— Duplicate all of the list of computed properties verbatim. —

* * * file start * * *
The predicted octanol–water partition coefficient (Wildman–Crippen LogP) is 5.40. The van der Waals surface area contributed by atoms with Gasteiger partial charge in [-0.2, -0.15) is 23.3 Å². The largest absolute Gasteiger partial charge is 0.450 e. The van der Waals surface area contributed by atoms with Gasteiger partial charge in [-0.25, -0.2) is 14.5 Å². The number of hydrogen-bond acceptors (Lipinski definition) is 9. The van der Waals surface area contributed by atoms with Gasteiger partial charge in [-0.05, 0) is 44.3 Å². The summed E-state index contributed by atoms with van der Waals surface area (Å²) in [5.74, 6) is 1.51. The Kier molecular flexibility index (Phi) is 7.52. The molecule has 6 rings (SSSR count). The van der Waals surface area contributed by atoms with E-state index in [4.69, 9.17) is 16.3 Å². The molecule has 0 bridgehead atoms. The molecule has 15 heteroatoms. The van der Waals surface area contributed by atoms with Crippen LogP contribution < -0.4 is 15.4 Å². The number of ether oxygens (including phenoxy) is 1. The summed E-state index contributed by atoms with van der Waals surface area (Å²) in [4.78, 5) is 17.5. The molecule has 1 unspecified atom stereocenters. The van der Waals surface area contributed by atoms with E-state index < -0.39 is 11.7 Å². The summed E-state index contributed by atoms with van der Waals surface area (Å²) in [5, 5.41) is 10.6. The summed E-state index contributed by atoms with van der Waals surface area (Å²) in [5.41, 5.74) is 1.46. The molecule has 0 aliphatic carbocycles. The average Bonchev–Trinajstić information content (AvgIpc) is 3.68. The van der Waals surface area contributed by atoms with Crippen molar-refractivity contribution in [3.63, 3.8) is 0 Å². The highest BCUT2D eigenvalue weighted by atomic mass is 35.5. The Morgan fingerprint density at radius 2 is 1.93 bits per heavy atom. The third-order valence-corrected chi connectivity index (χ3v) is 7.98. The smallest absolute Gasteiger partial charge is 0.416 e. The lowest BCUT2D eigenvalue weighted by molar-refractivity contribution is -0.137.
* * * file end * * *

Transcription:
The predicted octanol–water partition coefficient (Wildman–Crippen LogP) is 5.40. The van der Waals surface area contributed by atoms with Gasteiger partial charge in [-0.2, -0.15) is 23.3 Å². The largest absolute Gasteiger partial charge is 0.450 e. The van der Waals surface area contributed by atoms with Gasteiger partial charge in [-0.25, -0.2) is 14.5 Å². The number of hydrogen-bond acceptors (Lipinski definition) is 9. The van der Waals surface area contributed by atoms with Gasteiger partial charge in [-0.05, 0) is 44.3 Å². The summed E-state index contributed by atoms with van der Waals surface area (Å²) in [5.74, 6) is 1.51. The Kier molecular flexibility index (Phi) is 7.52. The molecule has 6 rings (SSSR count). The van der Waals surface area contributed by atoms with E-state index in [4.69, 9.17) is 16.3 Å². The molecule has 0 bridgehead atoms. The molecule has 15 heteroatoms. The van der Waals surface area contributed by atoms with Crippen LogP contribution < -0.4 is 15.4 Å². The number of ether oxygens (including phenoxy) is 1. The summed E-state index contributed by atoms with van der Waals surface area (Å²) in [4.78, 5) is 17.5. The molecule has 1 unspecified atom stereocenters. The van der Waals surface area contributed by atoms with E-state index < -0.39 is 11.7 Å². The summed E-state index contributed by atoms with van der Waals surface area (Å²) in [5, 5.41) is 10.6. The summed E-state index contributed by atoms with van der Waals surface area (Å²) in [5.41, 5.74) is 1.46. The molecule has 0 aliphatic carbocycles. The average Bonchev–Trinajstić information content (AvgIpc) is 3.68. The van der Waals surface area contributed by atoms with Crippen molar-refractivity contribution in [3.63, 3.8) is 0 Å². The highest BCUT2D eigenvalue weighted by atomic mass is 35.5. The Morgan fingerprint density at radius 2 is 1.93 bits per heavy atom. The third-order valence-corrected chi connectivity index (χ3v) is 7.98. The smallest absolute Gasteiger partial charge is 0.416 e. The lowest BCUT2D eigenvalue weighted by molar-refractivity contribution is -0.137.